Visionary leadership and cabinets comprising educated people bring changes in their countries. Nations cannot be build by constructing roads, said former chairman, Higher Education Commission (HEC), Dr Attaur Rehman on Wednesday.
He was giving a lecture on ‘Building Knowledge Economy’ which was organised by the HEC in collaboration with the Institute of Policy Reforms (IPR). Over 60 universities from throughout the country were connected through video-conferencing on the occasion.
Dr Rehman said it was unfortunate that planners had no idea what knowledge economy was, which was why a think thank was necessary in every ministry.
He said the present system could not bring changes.
He said 18th Amendment had damaged the country because additional money provided to provinces for the education sector was lost to corruption.
Replying to questions, the former HEC chairman said he resigned in 2008 because he believed that his stay would harm the commission.
There were around 200 parliamentarians in national and provincial assemblies with forged degrees. Even an education minister had a fake degree, he claimed.
On the other hand scholarships of students, who were studying abroad, were stopped and the students were forced to become alms seeker. So I thought it would be better to quit and I resigned, he said.
However Dr Rehman said during the last two years things had improved in the HEC, in terms of funding, as the budget of the commission had increased from Rs43 billion to Rs78 billion.
The former HEC chairman was of the view that the key to progress was education and the first priority should be primary and technical education because Pakistan’s future was its children.
Even now only one out of 10 students are pursuing higher education, he said. We live in a world which is different from the world that was a few decades ago. Now oil and other minerals are not important because development is being done on the basis of knowledge. The universities should carry out research to resolve local issues, he said.
Dr Rehman said when he was the minister of science and technology, his focus was on the subject of information technology and within a few years, Pakistan progressed from 82 to 49th position in world ranking.
Pakistan is the third largest country which provides freelance programmers. If the government wants to increase GDP, it has to focus on high technology products. Singapore in terms of area is equal to Karachi and one fourth in terms of population but its annual exports are worth $518 billion. However Pakistan’s annual exports are equal to $25 billion. Singapore has progressed just because of its knowledge economy, he said.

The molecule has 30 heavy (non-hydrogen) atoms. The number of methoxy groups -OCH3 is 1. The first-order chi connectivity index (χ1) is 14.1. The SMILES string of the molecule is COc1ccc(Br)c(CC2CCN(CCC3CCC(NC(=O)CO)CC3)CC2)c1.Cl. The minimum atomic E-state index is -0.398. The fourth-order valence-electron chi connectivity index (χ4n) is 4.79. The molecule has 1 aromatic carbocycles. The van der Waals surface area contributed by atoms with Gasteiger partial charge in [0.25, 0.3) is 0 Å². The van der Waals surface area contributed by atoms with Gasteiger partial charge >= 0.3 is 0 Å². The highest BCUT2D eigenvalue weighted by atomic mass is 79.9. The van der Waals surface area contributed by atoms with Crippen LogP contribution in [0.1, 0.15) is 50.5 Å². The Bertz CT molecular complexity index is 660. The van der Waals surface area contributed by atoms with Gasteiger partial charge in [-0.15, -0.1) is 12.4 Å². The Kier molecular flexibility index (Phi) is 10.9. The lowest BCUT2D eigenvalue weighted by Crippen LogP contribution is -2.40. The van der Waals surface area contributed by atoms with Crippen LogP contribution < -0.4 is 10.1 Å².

Paper is being made with stone. New materials have been invented because of research and it has become possible to get fruits during off season. Tomorrow sea water will be used for cultivation. New generation of lights has come and brain controlled cars are being manufactured, he added.
Dr Rehman said in 2001 there were 300,000 cellphones in the country but now there are 140 million. Internet usage has increased and there are 1,500 registered firms in IT sector.
We have to see which sector can eradicate poverty from the country. About 54 per cent of the population is below 20 years, so the main focus of the government should be on education. Malaysia spent its 30 per cent budget on education for 30 years, he added.
Dr Rehman said instead of getting legal bonds from students that they would come back and serve the country, opportunities should be created because no one wants to live away from the country.
He recommended that there should be legal binding on technology transfer in contracts given to foreign companies through the Planning Commission. The government should send more students abroad for studies.
IPR Chairman Humayun Akhtar Khan presided over the session. Managing Director IPR Dr Hafeez A. Pasha, former deputy chairman Planning Commission Dr Akram Sheikh and Consultant HEC Dr Mahmoodul Hassan Butt were also present on the occasion.